I’m building two J45s this time around, and this is the second. The commissioner is looking for a pretty classic J45 sound–friendly, unpretentious and loose. I have had a really nice set of mahogany on hand for a decade or longer that was looking for the right project. This is the one. It’ll be paired with the slightly more flexible of the two Adirondack spruce tops to make a fantastic slope-shouldered dread.
I’ve just began a new set of triplets, and the first on the list is a transitional J-45-inspired slope-shouldered dreadnought for Devin. It will feature a beautifully figured Tasmanian blackwood (Acacia melanoxylon) back and sides set and a primo red spruce top from Old Standard Wood. After letting the woods adapt to my shop environment (the back and sides came from an Australian tonewood company), I’ve joined the top and back plates and selected a Honduran Mahogany neck blank from my collection of seasoned neck wood. The next jobs will be bending the woods for the rosette, routing and installing the rosette, and then my favorite task: thicknessing the top and back plates and bracing them.
I’m currently building a pair of commissioned guitars and having a great time because the two instruments have such different goals.
The first is a jazz machine: I’m shooting for the strong, independent voicings and fat, certain trebles I’ve seen in several of my previous builds. This one is a Grand Concert size 12-fret with a red spruce top over a double-wall sugar maple rim and back, one of my all-time favorite combinations.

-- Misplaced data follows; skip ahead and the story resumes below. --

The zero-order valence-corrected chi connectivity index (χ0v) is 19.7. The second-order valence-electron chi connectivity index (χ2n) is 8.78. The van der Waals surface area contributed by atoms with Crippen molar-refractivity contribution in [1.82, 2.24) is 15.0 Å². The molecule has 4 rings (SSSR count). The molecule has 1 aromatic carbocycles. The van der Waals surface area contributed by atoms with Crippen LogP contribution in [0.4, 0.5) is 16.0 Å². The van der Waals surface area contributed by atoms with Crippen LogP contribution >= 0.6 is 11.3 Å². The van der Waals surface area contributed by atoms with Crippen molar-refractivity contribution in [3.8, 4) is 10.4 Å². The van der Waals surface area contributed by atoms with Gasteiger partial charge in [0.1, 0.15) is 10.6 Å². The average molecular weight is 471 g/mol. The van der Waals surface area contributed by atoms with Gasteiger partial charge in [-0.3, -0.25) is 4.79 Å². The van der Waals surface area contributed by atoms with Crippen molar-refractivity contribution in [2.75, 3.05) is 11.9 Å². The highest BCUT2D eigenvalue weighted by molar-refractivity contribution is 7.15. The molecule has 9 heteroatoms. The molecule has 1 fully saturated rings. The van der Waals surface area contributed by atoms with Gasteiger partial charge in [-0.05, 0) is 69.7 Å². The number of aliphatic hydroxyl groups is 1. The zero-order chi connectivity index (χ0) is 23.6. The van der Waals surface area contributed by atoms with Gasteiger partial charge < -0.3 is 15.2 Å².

The other is a street fighter, with plenty of confidence and swagger, lots of low-end thump and a devil-may-care attitude about clean trebles. It is inspired by the best J45 I have ever played, a maple-or-maybe-birch-backed “Banner era” belonging to one of the best old-time guitarists around. My build is a red spruce top over a red maple rim and back.
Like all interesting things, this repair started out simply enough. I saw my friend Bill down at the North Arkansas Fiddlers’ Convention, and he said, “The bridge is just starting to pull up on this old guitar,” as he handed me his 1944 D-18. I didn’t think regluing the bridge would be any big deal, then Bill said, “The bridge has been off before. And there’s a hole through the top underneath it that you could put your little finger in.” Continue reading “Interesting Repair: Putting a new top on a 1940s D-18”→
Here’s a sneak peek of a not-quite-finished guitar. Number 22 is a 12-fret grand concert guitar with a red spruce soundboard, sugar maple sides, back and neck, an African blackwood fingerboard and bridge, and gold Evo frets with matching, smooth-running Gotoh brushed gold X-finish high-ratio sealed tuning machines. It uses a 24.9″ scale and the nut is about 1-3/4″ wide. The neck profile was suggested to me by the commissioner, and it feels great! It’s got just a hint of a V to it and is very comfortable to play. This guitar uses doubled sides and an adjustable neck. It both feels and sounds great. This guitar will be for sale for $2750 once I’ve finished it. Contact me if you’re interested.
Here’s a quick sound sample recorded on a little Zoom audio recorder:
See photos of the build process in these galleries: